US vows to work with Uganda against LRA

Monday June 13 2016

Members of Uganda's Lord's Resistance Army in July 31, 2006 in DRC. The United States on Sunday reaffirmed its intention to help Uganda eliminate the Lord’s Resistance Army following reports that Uganda may soon stop taking part in the hunt for LRA leader Joseph Kony. FILE PHOTO

Members of Uganda's Lord's Resistance Army in July 31, 2006 in DRC. The United States on Sunday reaffirmed its intention to help Uganda eliminate the Lord’s Resistance Army following reports that Uganda may soon stop taking part in the hunt for LRA leader Joseph Kony. FILE PHOTO  

By KEVIN J. KELLEY
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NEW YORK

The United States on Sunday reaffirmed its intention to help Uganda eliminate the Lord’s Resistance Army following reports that Uganda may soon stop taking part in the hunt for LRA leader Joseph Kony.

Kampala has notified the African Union that it plans to withdraw its 2,500 troops from a joint anti-LRA operation in the Central African Republic, Ugandan People’s Defence Force spokesman Lt Col Paddy Ankunda told the Associated Press on Friday. “The LRA has been degraded. They no longer have the means to make war,” Lt Col Ankunda said in comments to Agence France Presse.

“International support has not been enough,” he added.

A State Department official told the Nation Media Group that the US is aware of these reports and is “working to confirm the facts on the ground.”

The official, who spoke on the condition of remaining anonymous, added that the US is “working closely” with Uganda and other countries in the region “to ensure a successful completion of the mission.”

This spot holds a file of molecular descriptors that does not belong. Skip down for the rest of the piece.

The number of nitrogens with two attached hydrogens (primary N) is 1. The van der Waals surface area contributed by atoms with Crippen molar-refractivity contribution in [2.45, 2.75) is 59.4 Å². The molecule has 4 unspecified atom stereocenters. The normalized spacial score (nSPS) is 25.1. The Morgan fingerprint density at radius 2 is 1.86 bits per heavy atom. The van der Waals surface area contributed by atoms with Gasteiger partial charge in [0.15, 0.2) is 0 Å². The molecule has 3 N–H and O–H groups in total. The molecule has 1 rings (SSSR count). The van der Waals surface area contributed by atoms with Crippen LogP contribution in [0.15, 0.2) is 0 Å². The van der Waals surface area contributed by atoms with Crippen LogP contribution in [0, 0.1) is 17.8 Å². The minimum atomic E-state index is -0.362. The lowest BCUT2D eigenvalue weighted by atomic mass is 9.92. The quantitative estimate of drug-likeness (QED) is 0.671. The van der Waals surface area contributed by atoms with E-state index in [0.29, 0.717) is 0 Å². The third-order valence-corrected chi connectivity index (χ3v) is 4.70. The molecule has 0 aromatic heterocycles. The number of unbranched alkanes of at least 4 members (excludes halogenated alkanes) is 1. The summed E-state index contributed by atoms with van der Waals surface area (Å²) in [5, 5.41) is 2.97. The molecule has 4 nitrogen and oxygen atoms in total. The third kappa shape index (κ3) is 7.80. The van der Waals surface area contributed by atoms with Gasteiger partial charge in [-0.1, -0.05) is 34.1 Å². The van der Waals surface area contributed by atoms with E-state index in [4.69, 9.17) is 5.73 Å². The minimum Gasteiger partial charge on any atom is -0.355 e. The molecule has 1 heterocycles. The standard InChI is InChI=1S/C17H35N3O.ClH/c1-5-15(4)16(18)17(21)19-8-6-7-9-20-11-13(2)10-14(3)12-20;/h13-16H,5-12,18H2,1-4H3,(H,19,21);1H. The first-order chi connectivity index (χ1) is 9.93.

Nearly five years ago, the Obama administration dispatched about 100 US Special Forces to assist Uganda’s efforts to wipe out the LRA. Mr Obama doubled down on that commitment in 2014, adding 150 more military advisors and several US aircraft to the pursuit of the elusive Kony and his remaining followers.

The LRA had once terrorised parts of Uganda, killing and abducting thousands of civilians.

COMMIT ATROCITIES

Evicted a decade ago from the country of its origin, the LRA went on to commit atrocities in the Democratic Republic of Congo, Central African Republic and South Sudan.

The regional African Union task force that the US is aiding includes troops from each of those countries as well as from Uganda.

The offensive has achieved some key aims, the State Department official said on Saturday.

The Ugandan military and its partners in the AU operation have “removed four of the LRA’s top five most senior and notorious commanders from the battlefield,” the official said.

“During that time there have been about 275 defections and releases from the LRA, and the number of people killed by the LRA has dropped by over 90 per cent.”
Kony and several score of his loyalists are believed to be hiding in Kafia Kingi, an enclave on the border of the CAR and South Sudan that is controlled by the Sudan government in Khartoum.

Sudanese authorities do not permit African Union troops and US advisors to operate in Kafia Kingi.

The US official did not respond to Lt Col Ankunda’s reported complaint that Uganda has received insufficient support for its efforts to eliminate the LRA.

The UPDF spokesman had also warned last month that Uganda might withdraw its troops from the African Union mission in Somalia that is battling al-Shabaab.